|by Justin Bergman||Airlines||31|
Continental has just implemented a $50 standby fee to help the airline offset rising fuel costs. The change went into effect starting with tickets issued June 17, a representative for the airline says. If you purchased a ticket before that date, Continental will still let you fly standby for free.
It’s not the first time that Continental has passed costs on to its passengers (and some other U.S. airlines are even more guilty of the practice). In April, Continental raised its fee to change a ticket reservation on a domestic flight from $100 to $150, following United’s move to raise its change fee from $100 to $150. US Airways followed suit within days.
I only found out about the change in Continental’s standby policy because I’ve called the airline several times over the past several weeks to ask about flying standby from Pittsburgh to New York this weekend—and today was the first time an agent mentioned the new policy. I haven’t seen it mentioned anywhere on Internet news sites, or on Continental’s own website…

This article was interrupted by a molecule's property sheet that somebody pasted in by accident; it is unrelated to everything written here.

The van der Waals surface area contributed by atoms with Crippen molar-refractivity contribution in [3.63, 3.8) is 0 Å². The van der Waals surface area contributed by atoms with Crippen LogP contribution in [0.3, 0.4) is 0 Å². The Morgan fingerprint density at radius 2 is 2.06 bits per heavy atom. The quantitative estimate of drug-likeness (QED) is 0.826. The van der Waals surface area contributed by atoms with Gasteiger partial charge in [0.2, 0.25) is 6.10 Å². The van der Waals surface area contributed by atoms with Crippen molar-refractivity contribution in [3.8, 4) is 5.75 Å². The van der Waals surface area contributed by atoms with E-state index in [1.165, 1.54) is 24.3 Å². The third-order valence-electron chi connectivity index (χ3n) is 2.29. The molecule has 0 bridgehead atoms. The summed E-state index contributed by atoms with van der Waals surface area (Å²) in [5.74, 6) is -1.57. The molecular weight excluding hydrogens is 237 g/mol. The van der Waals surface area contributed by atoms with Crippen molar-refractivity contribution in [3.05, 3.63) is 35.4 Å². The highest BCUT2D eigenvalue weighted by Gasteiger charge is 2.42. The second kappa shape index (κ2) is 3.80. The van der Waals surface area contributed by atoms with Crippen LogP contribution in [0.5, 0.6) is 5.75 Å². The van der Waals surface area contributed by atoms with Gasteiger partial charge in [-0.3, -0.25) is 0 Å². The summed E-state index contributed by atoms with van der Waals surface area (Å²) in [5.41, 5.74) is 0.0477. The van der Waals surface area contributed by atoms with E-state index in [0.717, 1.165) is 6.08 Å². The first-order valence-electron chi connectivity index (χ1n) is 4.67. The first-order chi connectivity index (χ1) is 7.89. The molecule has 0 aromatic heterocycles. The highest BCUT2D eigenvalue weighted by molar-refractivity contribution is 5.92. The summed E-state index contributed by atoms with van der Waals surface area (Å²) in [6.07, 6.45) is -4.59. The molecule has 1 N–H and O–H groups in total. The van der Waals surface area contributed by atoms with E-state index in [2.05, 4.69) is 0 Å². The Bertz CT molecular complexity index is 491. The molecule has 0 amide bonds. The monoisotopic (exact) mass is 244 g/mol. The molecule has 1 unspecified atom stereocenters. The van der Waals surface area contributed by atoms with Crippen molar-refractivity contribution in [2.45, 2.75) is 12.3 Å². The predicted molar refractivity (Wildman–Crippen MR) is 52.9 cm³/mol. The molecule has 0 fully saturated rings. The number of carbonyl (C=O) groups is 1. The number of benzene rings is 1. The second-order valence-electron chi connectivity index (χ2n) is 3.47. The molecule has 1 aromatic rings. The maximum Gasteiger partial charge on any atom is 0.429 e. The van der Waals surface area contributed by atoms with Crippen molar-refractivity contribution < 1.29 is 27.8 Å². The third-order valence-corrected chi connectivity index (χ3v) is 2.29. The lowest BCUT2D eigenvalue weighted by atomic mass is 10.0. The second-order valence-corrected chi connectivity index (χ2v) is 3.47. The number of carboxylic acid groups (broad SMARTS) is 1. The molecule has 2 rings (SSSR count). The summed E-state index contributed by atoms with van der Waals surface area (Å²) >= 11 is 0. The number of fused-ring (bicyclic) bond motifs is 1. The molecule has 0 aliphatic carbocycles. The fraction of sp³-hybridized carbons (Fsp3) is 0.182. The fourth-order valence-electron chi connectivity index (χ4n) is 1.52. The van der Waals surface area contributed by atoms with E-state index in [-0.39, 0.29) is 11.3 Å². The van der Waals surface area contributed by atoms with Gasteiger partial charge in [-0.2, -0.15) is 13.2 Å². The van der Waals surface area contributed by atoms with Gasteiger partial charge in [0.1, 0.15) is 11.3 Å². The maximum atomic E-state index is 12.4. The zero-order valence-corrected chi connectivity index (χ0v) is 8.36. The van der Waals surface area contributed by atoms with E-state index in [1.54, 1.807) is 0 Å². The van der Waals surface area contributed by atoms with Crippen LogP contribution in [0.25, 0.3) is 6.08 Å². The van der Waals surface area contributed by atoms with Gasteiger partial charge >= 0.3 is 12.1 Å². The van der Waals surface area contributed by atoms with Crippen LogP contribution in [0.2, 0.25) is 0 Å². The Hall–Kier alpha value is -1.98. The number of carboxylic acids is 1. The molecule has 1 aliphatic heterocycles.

Are other airlines going to follow Continental’s lead by charging passengers to fly standby, or by raising the penalty to change a ticket reservation? And if so, is the public going to know about it?